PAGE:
I've been filling out job applications recently, and a lot of them want to know how many years of experience I have programming in something like C or Java. I've been in college for a whopping eight years, and I've been programming in one language or another the entire time. I've gathered several years' worth of experience in multiple languages, the kind that would prove quite useful for a programming job (and it has, in my current internship). I've written tens of thousands of lines of code in my academic career and even had a published paper based around unique programming work I've done.

I've seen other answers here that suggest only professional experience should be put on the job application, which I can understand. What gives me pause is that for several of these jobs, the required qualifications can be as little as "has a high school degree and can speak English". I have only two months' experience in a professional setting, and I'm worried that if that's the only "experience" I quantify, I'm going to look as unqualified as any random high school graduate who they expect to learn all of their skills on the job. I'm especially worried that my application will get thrown out before someone even looks at my resume, since all of this is automated and online. At large companies I may not have the luxury of explaining my experience for that reason, but I also don't want to appear like I'm being deceptive.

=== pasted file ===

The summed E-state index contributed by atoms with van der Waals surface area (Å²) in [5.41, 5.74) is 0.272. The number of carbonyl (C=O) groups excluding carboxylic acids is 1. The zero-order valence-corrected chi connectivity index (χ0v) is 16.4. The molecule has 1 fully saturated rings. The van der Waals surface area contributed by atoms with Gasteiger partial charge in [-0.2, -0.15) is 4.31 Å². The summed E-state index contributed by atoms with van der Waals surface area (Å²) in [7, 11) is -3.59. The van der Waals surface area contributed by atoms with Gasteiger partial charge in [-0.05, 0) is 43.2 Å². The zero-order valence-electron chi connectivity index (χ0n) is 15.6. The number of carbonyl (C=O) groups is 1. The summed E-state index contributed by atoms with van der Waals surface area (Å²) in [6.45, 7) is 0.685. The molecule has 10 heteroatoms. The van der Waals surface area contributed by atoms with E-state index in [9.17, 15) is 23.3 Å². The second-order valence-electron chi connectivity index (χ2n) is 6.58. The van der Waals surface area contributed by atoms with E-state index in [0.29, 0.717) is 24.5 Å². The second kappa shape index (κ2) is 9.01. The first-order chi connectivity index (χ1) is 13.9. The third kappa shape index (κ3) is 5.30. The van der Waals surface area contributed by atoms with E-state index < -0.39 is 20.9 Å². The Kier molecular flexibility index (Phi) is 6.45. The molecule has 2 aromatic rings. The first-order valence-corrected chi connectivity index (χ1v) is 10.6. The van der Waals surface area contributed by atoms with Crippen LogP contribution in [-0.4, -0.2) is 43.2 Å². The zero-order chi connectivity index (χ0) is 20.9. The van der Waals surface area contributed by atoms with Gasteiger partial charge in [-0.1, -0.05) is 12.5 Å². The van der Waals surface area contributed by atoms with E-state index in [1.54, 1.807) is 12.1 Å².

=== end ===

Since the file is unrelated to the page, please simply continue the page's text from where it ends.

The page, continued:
In a preliminary stage where I cannot explain further or give anything but a number, how much academic experience should I include in my "years of experience" if any?

  • 2
    The purpose of a resume or job application is to get the interview. Include the experience that will attract the attention of the hiring manager.
    – O. Jones
    Jul 28, 2014 at 22:09
  • Are you applying for entry level positions or ones that require several years of experience?
    – user8365
    Jul 29, 2014 at 2:44
  • @JeffO mostly they're entry level, though there's a range of qualification levels depending on the specific job. I have a friend who is heavily pushing me to aim for a professional position where they work, though, and the boss there said they would be interested in looking at my application even if I'm fresh out of graduate school. I still have an automated system that I need to foil, though. So a lot of column A, a little of column B. Jul 29, 2014 at 2:46

5 Answers 5


Your academic experience really counts. The most basic mission of programming is to build something that is verifiably working, and I think you have that part down pat. I think you will survive most coding interviews where they set out small tasks for you to do.

On the other hand, you may have acquired some repulsive habits coding on your own. I am concerned about you writing your code like you do your homework i.e. only you can understand what you've written, your code is poorly architected - a small change may require modifications in six or seven areas of the code rather than just one area - and poorly written, where any change to your code could blow your code to smithereens.